|The Group Areas Act|
The Apartheid Era was one of division and segregation based on the colour of one’s skin. The Group Areas Act of 1950 (Act No. 41 of 1950) was created on 27 April, the day that is today recognised as Freedom Day in the New South Africa. This act was created to split racial groups up into different residential areas of any given town or city.
The result of this act was that the best, most developed areas were reserved for the white people, while the blacks, Indians, and coloureds were assigned to the more rural outskirts of the major metropoles. 84% of the available land was granted to the white people, who made up only 15% of the total population. The 16% remaining land was then occupied by 80% of the population. This led to overcrowding, diseases, shortage of food and funds and a host of other problems. The areas assigned to the black people were dubbed the Tribal Homelands.
Once the areas were defined, anyone living in the “wrong” area was required to move, or else be forcibly removed. However, of the 3.5 million people who were required to leave the homes they had established for themselves, only 2% were white. And this group were moved to better areas than where they had been living.
Establishing the non-white areas on the outskirts of the metropole or city centre meant that they had to travel vast distances to get to work. But it also meant that they were isolated from basic amenities, such as hospitals, police stations and other emergency services. This created a sense of chaos in the homelands, an independent attempt at dealing with issues as they arose. This was dangerous for the residents, and led to many riots, outbreaks, and even deaths.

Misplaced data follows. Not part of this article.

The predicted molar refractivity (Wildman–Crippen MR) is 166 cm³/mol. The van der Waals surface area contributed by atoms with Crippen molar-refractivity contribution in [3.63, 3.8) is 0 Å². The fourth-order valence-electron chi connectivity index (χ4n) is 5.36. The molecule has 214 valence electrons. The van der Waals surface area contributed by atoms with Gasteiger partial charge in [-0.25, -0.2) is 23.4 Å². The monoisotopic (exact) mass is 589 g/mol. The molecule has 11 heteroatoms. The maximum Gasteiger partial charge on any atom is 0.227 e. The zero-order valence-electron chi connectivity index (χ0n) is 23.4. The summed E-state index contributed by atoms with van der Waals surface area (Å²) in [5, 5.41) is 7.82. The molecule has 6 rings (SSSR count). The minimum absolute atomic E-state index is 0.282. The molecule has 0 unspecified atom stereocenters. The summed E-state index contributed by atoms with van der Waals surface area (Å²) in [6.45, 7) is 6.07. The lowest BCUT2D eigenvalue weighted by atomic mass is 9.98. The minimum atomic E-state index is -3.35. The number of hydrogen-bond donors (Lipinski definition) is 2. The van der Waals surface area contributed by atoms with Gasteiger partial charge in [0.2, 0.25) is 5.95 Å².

The only exceptions made were for non-whites who worked within the white suburbs, such as domestic workers. These workers were often required to stay on the white boss’ premises to avoid the daily commute and they were issued with special permission to allow for this. However, none of their family members were able to live with or even visit them. If they were found on the premises, they could be charged and imprisoned. This led to the splitting of many non-white families due to secular demands.
The assignment of areas to the black people was based on their tribal grouping, the record of which was often incorrect. The plan was that each homeland would eventually form a citizenship, so that blacks could no longer be considered citizens of South Africa, thereby relinquishing them of their rights and responsibilities. Between 1976 and 1981, four homelands were developed. The black people that had once occupied South Africa now needed a passport to cross the borders of their homelands into SA.
The Group Areas Act also stipulated that non-whites were not allowed to own or run businesses within the white areas. This limited their growth and financial development considerably, as they were only allowed to work in their townships and homelands. Even there, they could not usually afford major enterprises and would try to survive off small supply stores or basic services run from a shack.
South End was once a bustling suburb of both residential and commercial properties. The residents lived together and supported one another, both socially and economically. However, this was soon done away with in accord with this act – businesses and homes were destroyed, and people were dispatched to their area in and around Nelson Mandela Bay (or Port Elizabeth, as it was known then). It is inconceivable that a nation under such restrictions and prohibitions could continue in the same optimistic spirit by which they were once defined. However, the fact that, even today, there remain many of the same entrepreneurs and business that once populated Walmer Road (albeit in different areas) is a testament to the strength and the fighting spirit of the proud South Enders.